Justin Jefferson is a threat. But the Cowboys expect more trouble than the Vikings

FRISCO, Texas – Perhaps the most embarrassing run was an Aaron Jones touchdown.

The Packers faced second and fifth, and the game was tied at 7 with 1:48 to play in the second quarter. Dallas’ left defensive end and inside lineman traded gaps, but the wires crossed on the right side. Suddenly, defensive end Dante Fowler Jr. and defensive tackle Quinton Bohana were attacking into the same hole.

And the inside lane was wide open for the Packers superstar to run back to take advantage.

Jones bounced through the gap, clipping left and rolling a left sideline home run. He spun as he jumped into the end zone, grabbing his crotch in the air for full effect.

The failure of the Cowboys’ internal defense resulted in their first deficit.

Repeated failures of perimeter defense would seal its end, a 31-28 Packers decision in overtime.

“Disgusting,” linebacker Micah Parsons said after the game at Lambeau Stadium. “Until we put that fire out, we’re going to keep seeing it. If people want to keep doing their own thing, we’ll be dealing with this all year long and we’ll never be the team we want to be.”

Dallas’ loss to Green Bay wasn’t the first time a team had taken advantage of a flagrant weakness against them. But after two opponents in a row beat the Cowboys to more than 200 yards each, emotions ran wild. Three days later, they still are.

“You are should Get angry,” Cowboys safety Jayron Kearse said Wednesday from his locker. “You should get frustrated If you aren’t, then I think we have the wrong people on this defense.

“If you don’t have a sense of urgency to move forward with how the past week has gone, how [the game] Before you go, you need to check yourself and look at yourself in the mirror.

Micah Parsons was candid about his team’s defensive shortcomings after Sunday’s overtime loss to the Packers. Days later, the Cowboys are still not holding back their sharp criticism of their defense. (Photo by Stacy Revere/Getty Images)

The secret is out

The opponents seem to have uncovered a game plan to exploit the Cowboys’ weakness. Strategy goes deeper than just running the ball, although the size of the rushing offense has been heavily factored into the game plans. The Chicago Bears and Packers, the Cowboys’ former rivals, have scored nearly twice as many times (1.8 and 1.95 times, respectively) as they have thrown. Low pass attempts reduce the Cowboys’ chances of a rush pass, thus neutralizing the defense’s highest strength. And the challenge does not stem from teams simply running into third place.

As opponents see the Cowboys struggle to stay disciplined on gap run assignments and a tendency to allow leaky yards, they run first and second down runs to circumvent clear third down passes. The Packers attacked 14 times in third and fourth against the Cowboys. Those 11 plays needed 4 yards or less to advance, leading defensive coordinator Dan Quinn to describe the bleeding as “death with a thousand paper cuts.” And though Green Bay’s longest third down attempt—a 7-yard run, early in the fourth quarter—failed, the Packers went for it on fourth-and-7. Quarterback Aaron Rodgers found rookie receiver Christian Watson on his second of three touchdowns.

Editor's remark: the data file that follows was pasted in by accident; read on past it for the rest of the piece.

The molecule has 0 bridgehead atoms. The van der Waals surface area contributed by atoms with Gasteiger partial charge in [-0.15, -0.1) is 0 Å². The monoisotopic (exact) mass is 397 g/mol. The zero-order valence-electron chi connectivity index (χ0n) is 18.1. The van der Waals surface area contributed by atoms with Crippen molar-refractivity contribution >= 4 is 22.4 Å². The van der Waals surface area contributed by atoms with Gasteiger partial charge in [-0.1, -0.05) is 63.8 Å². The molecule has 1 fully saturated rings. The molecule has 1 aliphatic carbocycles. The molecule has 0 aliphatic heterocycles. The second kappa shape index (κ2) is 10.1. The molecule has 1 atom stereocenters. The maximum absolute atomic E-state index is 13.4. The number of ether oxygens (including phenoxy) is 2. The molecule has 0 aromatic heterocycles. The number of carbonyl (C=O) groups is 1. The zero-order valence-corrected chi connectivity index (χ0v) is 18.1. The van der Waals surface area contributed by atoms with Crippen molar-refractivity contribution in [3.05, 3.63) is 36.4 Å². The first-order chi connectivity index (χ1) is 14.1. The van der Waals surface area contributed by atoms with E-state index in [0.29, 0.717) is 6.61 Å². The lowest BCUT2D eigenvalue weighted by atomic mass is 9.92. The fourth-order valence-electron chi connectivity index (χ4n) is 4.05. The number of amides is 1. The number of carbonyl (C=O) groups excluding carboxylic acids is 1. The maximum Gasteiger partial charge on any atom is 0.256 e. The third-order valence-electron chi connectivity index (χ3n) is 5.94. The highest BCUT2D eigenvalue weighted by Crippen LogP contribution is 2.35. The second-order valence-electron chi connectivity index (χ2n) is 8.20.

“We realize our strength in terms of rushing, but rushing passing is a privilege right now,” said head coach Mike McCarthy. “Until we care about this running challenge, that’s what it’s going to be.”

Players and coaches insist that the whiffs, while frustrating, don’t reflect a lack of effort so much as defenders miscalling coverage or overcompensating to make a game-changing play. “Sometimes,” defensive tackle Neville Gallimore parrots coaches’ lessons, “you can make a play through Not making the play.”

This is confirmed by the Cowboys’ defense in preparation for the talented 8-1 Vikings game in Minnesota. Keep steady edges, attack the right gaps, force fast lanes and “really, drag your butt to a different level,” Quinn and his team implore.

If not, the Cowboys risk the wrath of the guns, including Justin Jefferson and Dalvin Cook.

Danger is waiting

Jefferson, after hitting fourth and 18 in the final quarter of last Sunday’s overtime win against the Cowboys’ minor league Buffalo Bills, should worry. After all, Green Bay rookie Watson burned Dallas for 107 yards and three touchdowns carrying far less talent and experience.

But the Cowboys can’t overlook Cook’s threat, whose 80.8 yards per game ranks seventh in the league and his 2.5 yards per carry ranks eighth. The Cowboys are 22nd with 3.4 yards after contact allowed per carry. A missed tackle or poor corner can be costly, as the Bills saw last weekend when Cook couldn’t find wrinkles in lanes being blocked by teammates, unleashing and breaking up tackles to reach 81 yards, the longest of the carry. NFL this season.

“He’s a guy who can move quickly when he gets the ball,” Keers said. “He’s very elusive. Very effective at cutting his jumps, getting in and out of breaks and stuff when he’s just going his ways or when he’s on edge. So against a guy like him you have to roll his leg because he keeps it moving on contact.

“His vision is good, his communication is good. A lot comes with a guy like that.”

The Cowboys respect how the Vikings target mismatches, weak ties, and specific game plan attacks, so they expect a heavy dose of running. And with seven of Minnesota’s eight wins coming by a score or less, the margin for error is small — and the urgency is big.

“There’s a lot of blush, a lot of disappointment, a lot of anger,” McCarthy said Monday. “This indicates commitment, the desire to win, and connection.”

Now, the cowboys must translate that fuel into a fire.

“We played disappointing football for ourselves, the fans, and everyone behind the Cowboys,” Keers said. “We come back next week and have the ability to right that ship.”

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